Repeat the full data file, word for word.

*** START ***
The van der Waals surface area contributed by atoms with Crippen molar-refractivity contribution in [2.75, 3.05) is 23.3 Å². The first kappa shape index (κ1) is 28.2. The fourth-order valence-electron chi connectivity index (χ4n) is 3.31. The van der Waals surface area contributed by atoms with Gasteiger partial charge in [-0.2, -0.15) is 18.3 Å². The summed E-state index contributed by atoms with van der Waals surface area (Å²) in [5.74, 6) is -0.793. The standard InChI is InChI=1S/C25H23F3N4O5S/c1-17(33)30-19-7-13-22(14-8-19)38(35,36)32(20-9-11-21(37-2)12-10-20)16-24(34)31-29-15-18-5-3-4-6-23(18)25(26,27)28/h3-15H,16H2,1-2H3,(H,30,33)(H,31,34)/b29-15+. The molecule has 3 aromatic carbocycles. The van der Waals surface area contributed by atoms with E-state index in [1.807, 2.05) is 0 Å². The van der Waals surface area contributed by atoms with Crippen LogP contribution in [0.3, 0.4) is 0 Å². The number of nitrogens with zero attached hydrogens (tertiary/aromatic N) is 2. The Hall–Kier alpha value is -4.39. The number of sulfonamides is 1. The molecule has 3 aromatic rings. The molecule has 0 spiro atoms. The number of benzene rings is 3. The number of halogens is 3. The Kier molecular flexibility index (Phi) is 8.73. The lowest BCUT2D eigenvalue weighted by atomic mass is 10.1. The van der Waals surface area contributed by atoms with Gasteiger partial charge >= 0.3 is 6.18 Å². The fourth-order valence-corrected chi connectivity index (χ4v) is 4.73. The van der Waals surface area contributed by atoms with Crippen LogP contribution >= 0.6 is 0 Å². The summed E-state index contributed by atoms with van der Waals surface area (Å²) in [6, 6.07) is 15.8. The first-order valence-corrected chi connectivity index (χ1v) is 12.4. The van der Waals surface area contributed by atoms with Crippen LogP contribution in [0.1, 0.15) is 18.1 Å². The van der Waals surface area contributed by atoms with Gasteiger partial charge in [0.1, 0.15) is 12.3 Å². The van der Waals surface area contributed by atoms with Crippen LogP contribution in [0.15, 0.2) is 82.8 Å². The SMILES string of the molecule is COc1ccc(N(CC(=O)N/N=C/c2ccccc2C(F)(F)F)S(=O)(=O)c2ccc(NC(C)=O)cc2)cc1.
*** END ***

The van der Waals surface area contributed by atoms with Crippen molar-refractivity contribution in [2.75, 3.05) is 23.3 Å². The first kappa shape index (κ1) is 28.2. The fourth-order valence-electron chi connectivity index (χ4n) is 3.31. The van der Waals surface area contributed by atoms with Gasteiger partial charge in [-0.2, -0.15) is 18.3 Å². The summed E-state index contributed by atoms with van der Waals surface area (Å²) in [5.74, 6) is -0.793. The standard InChI is InChI=1S/C25H23F3N4O5S/c1-17(33)30-19-7-13-22(14-8-19)38(35,36)32(20-9-11-21(37-2)12-10-20)16-24(34)31-29-15-18-5-3-4-6-23(18)25(26,27)28/h3-15H,16H2,1-2H3,(H,30,33)(H,31,34)/b29-15+. The molecule has 3 aromatic carbocycles. The van der Waals surface area contributed by atoms with E-state index in [1.807, 2.05) is 0 Å². The van der Waals surface area contributed by atoms with Crippen LogP contribution in [0.3, 0.4) is 0 Å². The number of nitrogens with zero attached hydrogens (tertiary/aromatic N) is 2. The Hall–Kier alpha value is -4.39. The number of sulfonamides is 1. The molecule has 3 aromatic rings. The molecule has 0 spiro atoms. The number of benzene rings is 3. The number of halogens is 3. The Kier molecular flexibility index (Phi) is 8.73. The lowest BCUT2D eigenvalue weighted by atomic mass is 10.1. The van der Waals surface area contributed by atoms with Gasteiger partial charge >= 0.3 is 6.18 Å². The fourth-order valence-corrected chi connectivity index (χ4v) is 4.73. The van der Waals surface area contributed by atoms with Crippen LogP contribution >= 0.6 is 0 Å². The summed E-state index contributed by atoms with van der Waals surface area (Å²) in [6, 6.07) is 15.8. The first-order valence-corrected chi connectivity index (χ1v) is 12.4. The van der Waals surface area contributed by atoms with Crippen LogP contribution in [0.1, 0.15) is 18.1 Å². The van der Waals surface area contributed by atoms with Gasteiger partial charge in [0.1, 0.15) is 12.3 Å². The van der Waals surface area contributed by atoms with Crippen LogP contribution in [0.15, 0.2) is 82.8 Å². The SMILES string of the molecule is COc1ccc(N(CC(=O)N/N=C/c2ccccc2C(F)(F)F)S(=O)(=O)c2ccc(NC(C)=O)cc2)cc1.